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Article filed under Energy, Energy Self-Reliant States | Written by John Farrell | No Comments | Updated on May 5, 2011

Solar Gardens Sprouting Everywhere

The content that follows was originally published on the Institute for Local Self-Reliance website at http://ilsr.org/solar-gardens-sprouting-everywhere/

Community solar projects (called “solar gardens” under a new Colorado law) are blooming like wildflowers in spring, reports the Solar Gardens Institute.  The 2010 state law, discussed in our Community Solar Power report, creates a new legal structure for community solar projects and requires utilities to buy 6 megawatts (MW) of energy from community solar projects by the end of 2013.

The beauty of solar gardens is that they allow people without sunny roofs (e.g. renters, shade-dwellers) to go solar by subscribing as part of a group of people to a local distributed solar project.  Since most estimates of rooftop solar capacity indicate that only 20 to 25 percent of roofs are suitable for solar, community solar gardens can significantly expand the constituency for solar.

The spread of projects and interest in solar gardens is impressive, and has expanded far beyond Colorado.  In their recent news update, the Solar Gardens Institute published a map indicating where there is interest in solar gardens, either for hosting a solar project or interest in pursuing a solar gardens state law.

The growth of solar gardens means more potential, more capital and more public support for solar.  Check out the Solar Gardens Institute  or our 2010 report on Community Solar Power for more information!

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Article filed under Energy, Energy Self-Reliant States | Written by John Farrell | No Comments | Updated on May 3, 2011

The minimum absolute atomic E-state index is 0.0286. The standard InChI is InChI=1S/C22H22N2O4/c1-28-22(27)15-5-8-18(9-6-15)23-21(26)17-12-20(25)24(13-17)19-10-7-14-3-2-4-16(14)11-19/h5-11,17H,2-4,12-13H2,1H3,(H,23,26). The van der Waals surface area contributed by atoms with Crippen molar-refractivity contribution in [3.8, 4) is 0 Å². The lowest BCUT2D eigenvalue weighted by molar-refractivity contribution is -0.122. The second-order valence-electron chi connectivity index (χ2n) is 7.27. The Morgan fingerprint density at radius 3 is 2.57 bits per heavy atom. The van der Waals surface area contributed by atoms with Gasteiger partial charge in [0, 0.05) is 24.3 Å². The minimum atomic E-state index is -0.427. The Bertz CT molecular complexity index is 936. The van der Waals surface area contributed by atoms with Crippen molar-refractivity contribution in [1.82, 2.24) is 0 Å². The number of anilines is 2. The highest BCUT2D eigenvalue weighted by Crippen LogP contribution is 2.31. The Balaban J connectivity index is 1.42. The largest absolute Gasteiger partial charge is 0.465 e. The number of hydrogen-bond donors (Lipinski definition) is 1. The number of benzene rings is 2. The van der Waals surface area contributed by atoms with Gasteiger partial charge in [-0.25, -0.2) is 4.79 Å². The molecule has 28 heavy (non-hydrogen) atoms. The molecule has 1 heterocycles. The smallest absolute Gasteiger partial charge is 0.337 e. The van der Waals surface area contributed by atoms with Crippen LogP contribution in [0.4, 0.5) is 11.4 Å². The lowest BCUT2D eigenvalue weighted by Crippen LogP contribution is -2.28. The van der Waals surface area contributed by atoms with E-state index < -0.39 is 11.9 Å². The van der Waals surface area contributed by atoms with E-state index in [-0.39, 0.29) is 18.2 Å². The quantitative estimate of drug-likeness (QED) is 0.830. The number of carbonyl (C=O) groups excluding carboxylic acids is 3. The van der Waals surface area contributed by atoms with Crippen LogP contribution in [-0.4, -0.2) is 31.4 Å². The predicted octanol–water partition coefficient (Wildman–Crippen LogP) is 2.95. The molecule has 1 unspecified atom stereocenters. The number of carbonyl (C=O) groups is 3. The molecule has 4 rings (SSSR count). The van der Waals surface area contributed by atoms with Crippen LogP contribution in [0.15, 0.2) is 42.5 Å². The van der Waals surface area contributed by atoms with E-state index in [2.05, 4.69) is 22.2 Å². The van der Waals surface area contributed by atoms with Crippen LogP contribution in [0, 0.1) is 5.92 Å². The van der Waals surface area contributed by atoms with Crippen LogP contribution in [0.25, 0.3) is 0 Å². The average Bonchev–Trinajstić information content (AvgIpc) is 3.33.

Solar PV Pays for Itself on California Homes

The content that follows was originally published on the Institute for Local Self-Reliance website at http://ilsr.org/solar-pv-pays-itself-california-homes/

For many improvements (e.g. kitchen, bath), you can capture a significant fraction of the value back when you sell your home.  For solar PV, you can get it all back:

This premium sales price was slightly higher than the installation cost, the study determined: “These average sales price premiums appear to be comparable to the investment that homeowners have made to install PV systems in California, which from 2001 through 2009 averaged approximately $5 per DC watt… homeowners with PV also benefit from electricity cost savings after PV system installation and prior to home sale.” [emphasis added]

As the article goes on to illustrate, the homeowner also receives the free electricity from the PV system. 

Go solar: it’s one heck of a money back guarantee!

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Article filed under Energy, Energy Self-Reliant States | Written by John Farrell | 1 Comment | Updated on May 2, 2011

Solar market moving toward distributed generation

The content that follows was originally published on the Institute for Local Self-Reliance website at http://ilsr.org/solar-market-moving-toward-distributed-generation/

We think over the next three to five years the solar business will migrate heavily from a utility-sized solar business to a more of a distributed solar model driven by consumer demand not by government largesse.

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Article filed under Energy, Energy Self-Reliant States | Written by John Farrell | No Comments | Updated on May 2, 2011